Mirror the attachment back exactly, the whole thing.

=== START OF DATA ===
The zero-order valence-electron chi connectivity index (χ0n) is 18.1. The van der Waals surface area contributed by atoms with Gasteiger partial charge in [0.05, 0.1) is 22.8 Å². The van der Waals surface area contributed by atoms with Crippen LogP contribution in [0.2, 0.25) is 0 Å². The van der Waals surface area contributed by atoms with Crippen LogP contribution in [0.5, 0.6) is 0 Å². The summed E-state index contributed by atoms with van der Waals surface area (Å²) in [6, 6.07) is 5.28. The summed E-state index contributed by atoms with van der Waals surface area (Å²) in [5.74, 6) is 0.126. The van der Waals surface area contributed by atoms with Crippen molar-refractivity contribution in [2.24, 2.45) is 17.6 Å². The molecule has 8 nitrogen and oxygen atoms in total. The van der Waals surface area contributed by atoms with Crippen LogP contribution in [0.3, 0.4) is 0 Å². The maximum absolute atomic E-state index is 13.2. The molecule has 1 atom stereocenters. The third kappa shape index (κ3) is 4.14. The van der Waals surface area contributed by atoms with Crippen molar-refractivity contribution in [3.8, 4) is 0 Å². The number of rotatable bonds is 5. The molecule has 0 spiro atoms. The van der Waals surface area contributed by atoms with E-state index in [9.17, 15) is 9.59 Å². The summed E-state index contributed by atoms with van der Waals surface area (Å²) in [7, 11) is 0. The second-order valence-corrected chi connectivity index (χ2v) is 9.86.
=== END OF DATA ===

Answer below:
The zero-order valence-electron chi connectivity index (χ0n) is 18.1. The van der Waals surface area contributed by atoms with Gasteiger partial charge in [0.05, 0.1) is 22.8 Å². The van der Waals surface area contributed by atoms with Crippen LogP contribution in [0.2, 0.25) is 0 Å². The van der Waals surface area contributed by atoms with Crippen LogP contribution in [0.5, 0.6) is 0 Å². The summed E-state index contributed by atoms with van der Waals surface area (Å²) in [6, 6.07) is 5.28. The summed E-state index contributed by atoms with van der Waals surface area (Å²) in [5.74, 6) is 0.126. The van der Waals surface area contributed by atoms with Crippen molar-refractivity contribution in [2.24, 2.45) is 17.6 Å². The molecule has 8 nitrogen and oxygen atoms in total. The van der Waals surface area contributed by atoms with Crippen LogP contribution in [0.3, 0.4) is 0 Å². The maximum absolute atomic E-state index is 13.2. The molecule has 1 atom stereocenters. The third kappa shape index (κ3) is 4.14. The van der Waals surface area contributed by atoms with Crippen molar-refractivity contribution in [3.8, 4) is 0 Å². The number of rotatable bonds is 5. The molecule has 0 spiro atoms. The van der Waals surface area contributed by atoms with E-state index in [9.17, 15) is 9.59 Å². The summed E-state index contributed by atoms with van der Waals surface area (Å²) in [7, 11) is 0. The second-order valence-corrected chi connectivity index (χ2v) is 9.86.